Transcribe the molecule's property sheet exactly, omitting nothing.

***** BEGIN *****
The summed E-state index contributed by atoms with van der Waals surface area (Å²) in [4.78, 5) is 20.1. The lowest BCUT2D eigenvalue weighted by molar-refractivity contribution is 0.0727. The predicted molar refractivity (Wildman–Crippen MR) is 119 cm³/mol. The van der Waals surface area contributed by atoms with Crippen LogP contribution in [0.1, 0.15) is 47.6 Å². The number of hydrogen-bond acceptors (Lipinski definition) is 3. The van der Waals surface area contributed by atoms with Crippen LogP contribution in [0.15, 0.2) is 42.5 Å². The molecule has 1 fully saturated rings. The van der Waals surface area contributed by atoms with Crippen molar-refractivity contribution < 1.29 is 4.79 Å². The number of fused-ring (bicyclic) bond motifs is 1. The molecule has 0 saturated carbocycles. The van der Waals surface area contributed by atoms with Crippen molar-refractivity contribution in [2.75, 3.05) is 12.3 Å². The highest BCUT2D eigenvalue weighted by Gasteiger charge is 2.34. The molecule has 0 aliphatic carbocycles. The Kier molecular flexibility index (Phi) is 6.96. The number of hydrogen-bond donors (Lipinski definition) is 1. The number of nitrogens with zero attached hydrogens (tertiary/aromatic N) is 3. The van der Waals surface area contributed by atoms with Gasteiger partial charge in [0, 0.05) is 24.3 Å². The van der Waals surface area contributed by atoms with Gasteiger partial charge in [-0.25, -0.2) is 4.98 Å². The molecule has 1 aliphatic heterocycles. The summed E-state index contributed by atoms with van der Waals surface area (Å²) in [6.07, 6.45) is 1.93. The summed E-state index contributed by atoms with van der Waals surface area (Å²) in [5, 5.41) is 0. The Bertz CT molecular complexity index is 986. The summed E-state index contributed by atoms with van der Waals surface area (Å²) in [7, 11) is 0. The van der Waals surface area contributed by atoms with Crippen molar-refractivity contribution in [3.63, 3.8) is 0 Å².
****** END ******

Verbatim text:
The summed E-state index contributed by atoms with van der Waals surface area (Å²) in [4.78, 5) is 20.1. The lowest BCUT2D eigenvalue weighted by molar-refractivity contribution is 0.0727. The predicted molar refractivity (Wildman–Crippen MR) is 119 cm³/mol. The van der Waals surface area contributed by atoms with Crippen LogP contribution in [0.1, 0.15) is 47.6 Å². The number of hydrogen-bond acceptors (Lipinski definition) is 3. The van der Waals surface area contributed by atoms with Crippen LogP contribution in [0.15, 0.2) is 42.5 Å². The molecule has 1 fully saturated rings. The van der Waals surface area contributed by atoms with Crippen molar-refractivity contribution < 1.29 is 4.79 Å². The number of fused-ring (bicyclic) bond motifs is 1. The molecule has 0 saturated carbocycles. The van der Waals surface area contributed by atoms with Crippen molar-refractivity contribution in [2.75, 3.05) is 12.3 Å². The highest BCUT2D eigenvalue weighted by Gasteiger charge is 2.34. The molecule has 0 aliphatic carbocycles. The Kier molecular flexibility index (Phi) is 6.96. The number of hydrogen-bond donors (Lipinski definition) is 1. The number of nitrogens with zero attached hydrogens (tertiary/aromatic N) is 3. The van der Waals surface area contributed by atoms with Gasteiger partial charge in [0, 0.05) is 24.3 Å². The van der Waals surface area contributed by atoms with Gasteiger partial charge in [-0.25, -0.2) is 4.98 Å². The molecule has 1 aliphatic heterocycles. The summed E-state index contributed by atoms with van der Waals surface area (Å²) in [6.07, 6.45) is 1.93. The summed E-state index contributed by atoms with van der Waals surface area (Å²) in [5, 5.41) is 0. The Bertz CT molecular complexity index is 986. The summed E-state index contributed by atoms with van der Waals surface area (Å²) in [7, 11) is 0. The van der Waals surface area contributed by atoms with Crippen molar-refractivity contribution in [3.63, 3.8) is 0 Å².